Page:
This is a liability situation for them. Because of this, most builders welcome representation. Please feel free to contact me anytime as I have a great deal of experience working with builders.
There is no rule of thumb on how much to ask off a list price. As agents, we base our offers on comparable sales. So, you'll need that information in order to base an offer. Many times builders will not even negotiate on their asking price, or they will give you an "extra" included in the price. A local agent should know what the builder does generally when selling their properties.
I have never seen a builder giving clients a discount/upgrades because there is no buyers agent involved. The fee for a buyer's agent, which is paid by the builder, is taken out of marketing. Having an agent representing you helps in negotiating the price, the upgrades, and many more such as advice on the area, the home etc.
Depending upon the builder, you may still be able to have buyers representation. The sooner you disclose this to the builder the better it is for you. I highly recommend that you have an agent working on your behalf. The sales agent in the builders office is looking out after the builder and not you.
I hope that helps, let me know if you have any further questions.
Best of luck,
Susie Kay, RealtorÂ®
GRI, CHMS, SFR
United Real Estate
Servicing your real estate need is my priority!
The commission comes out of a different fund....marketing budget....it's not like now they aren't paying a commission so you can take that amount off of upgrades. Most upgrades are marked high in my opinion so you should be able to negotiate some in some cases. Some builders will, some won't, some may also include a pre negotiated amount in the contract.
Good day to you.
RULE # 1: YOU CAN ALWAYS NEGOTIATE.
There is an opportunity for a world of savings with the Builder in the purchase process regardless of whether you choose to utilize the services of a Realtor, IF you know how to structure your offer properly and where to seek those savings. Make sure you identify all that is important to you as soon as possible so as not to loose value by forgetting something. Make a list of all changes/options. Establish your perceived value of those options or changes and structure your offer accordingly. Don't be afraid to go in low. You can always come up in terms of agreed to price. The other key is to know what options the Builders are willing to negotiate on and those they are not. Its not as simple as it sounds but it is not that complicated either. It just takes some patience and due diligence.
Rule # 2: Know the value of someone with expertise who can SAVE you money.
You are right that most Builders have their Realtor Cooperation Policies. That said they also know they do not want to lose a sale opportunity. Most Builders will still allow you to utilize the services of a Realtor if you really want one and let them know that right up front.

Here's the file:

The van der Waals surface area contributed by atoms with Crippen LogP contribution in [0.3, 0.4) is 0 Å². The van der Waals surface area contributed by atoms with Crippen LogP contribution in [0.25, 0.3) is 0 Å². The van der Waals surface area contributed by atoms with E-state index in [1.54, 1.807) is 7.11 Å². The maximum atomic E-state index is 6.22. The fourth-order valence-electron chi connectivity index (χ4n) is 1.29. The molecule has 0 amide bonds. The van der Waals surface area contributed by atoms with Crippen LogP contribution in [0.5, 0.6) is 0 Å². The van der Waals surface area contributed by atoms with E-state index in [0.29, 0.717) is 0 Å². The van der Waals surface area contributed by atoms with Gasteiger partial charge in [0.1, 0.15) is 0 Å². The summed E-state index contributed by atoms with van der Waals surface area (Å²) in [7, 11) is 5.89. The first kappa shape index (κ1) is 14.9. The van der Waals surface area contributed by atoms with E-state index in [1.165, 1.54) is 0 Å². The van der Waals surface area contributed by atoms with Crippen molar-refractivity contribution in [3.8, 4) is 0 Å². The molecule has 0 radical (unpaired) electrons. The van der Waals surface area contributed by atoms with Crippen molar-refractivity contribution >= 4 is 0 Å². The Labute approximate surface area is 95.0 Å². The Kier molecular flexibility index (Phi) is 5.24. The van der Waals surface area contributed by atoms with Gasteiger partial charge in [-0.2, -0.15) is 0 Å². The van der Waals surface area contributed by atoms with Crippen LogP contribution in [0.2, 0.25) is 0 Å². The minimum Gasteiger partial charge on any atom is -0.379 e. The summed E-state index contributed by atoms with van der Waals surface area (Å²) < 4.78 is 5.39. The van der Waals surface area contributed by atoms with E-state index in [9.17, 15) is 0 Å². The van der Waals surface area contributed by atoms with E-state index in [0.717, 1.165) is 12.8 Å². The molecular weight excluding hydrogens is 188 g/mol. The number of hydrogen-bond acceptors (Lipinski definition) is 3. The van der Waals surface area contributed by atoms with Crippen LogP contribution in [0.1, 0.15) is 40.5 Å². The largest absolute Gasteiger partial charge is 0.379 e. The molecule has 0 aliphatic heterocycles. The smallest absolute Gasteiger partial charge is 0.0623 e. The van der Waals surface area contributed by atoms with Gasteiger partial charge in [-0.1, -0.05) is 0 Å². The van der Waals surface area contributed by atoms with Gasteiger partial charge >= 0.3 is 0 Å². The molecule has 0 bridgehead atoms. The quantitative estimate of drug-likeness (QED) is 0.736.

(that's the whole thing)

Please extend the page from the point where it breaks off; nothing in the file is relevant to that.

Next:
Please feel free to visit our web site at http://www.CornerstoneNewHomeSolutions.com where you can gain access to a lot of knowledge regarding the purchase and or building of a new home without obligation. We specialize in new home construction and first time buyers. If we can be of any service or help please feel free to contact us.
Best wishes in your New Home Dream and Endeavor,
Stephen B. McClain, Broker Owner
Cornerstone New Home Solutions
I have had clients do just that
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If not, merely bringing an agent to the next meeting is all you need to do.
Yes, an agent can often negotiate a better deal than you can on your own.
However, if you have signed a contract, you are at the mercy of the builder's policies for sale. You can ask, and always should but, the builder has little leverage to agree.
Many times in new construction, you can get an intermediary status that requires the listing broker to assign an agent to represent the buyer and another to the seller. This way you can have private conversations too all and get the representation you deserve.
Now, to your question at hand. Can you negotiate builder incentives vs. them paying a fee to a buyers agent. My experience (and you're likely to hear this echoed) by others is builders have a budgeted program as to what they're offering. Most projects in Austin have plenty of buyers interested and as such, if a buyer agent is not written in a transaction, they becomes extra profit for the builder. Caveat, that this is highly specific to the builder.
Please feel free to call me at 512-522-8470 if you'd like to discuss. Kevin
In my experience, the builder's position on not paying buyer agent commission can be negotiated if you're willing to tell them that there's no deal if what they are telling you is that they are not permitting you to get the representation you are entitled to. This is akin to denying you a right to representation. If positioned correctly, you can get this overturned.
Note, they will tell you that if you don't have a buyer's agent, they might be willing to just credit you that fee, but you're still not getting the representation you need to evaluate the deal and determine if it is fair and at market rate.
Please be careful, first time buyers of new homes are the ones most in need of representation. I've dealt with many people over the last few years that were in your situation and had to sell their home within a few years of buying it (new), and they get taken advantage of all the time.
If you don't already have someone to represent your best interests, please call and I'll more than earn the commission I'm paid to represent you.
Representing People, Not Properties
Broker | Partner | Keller Williams
GRI, CRS, ABR, CLHMS, e-Pro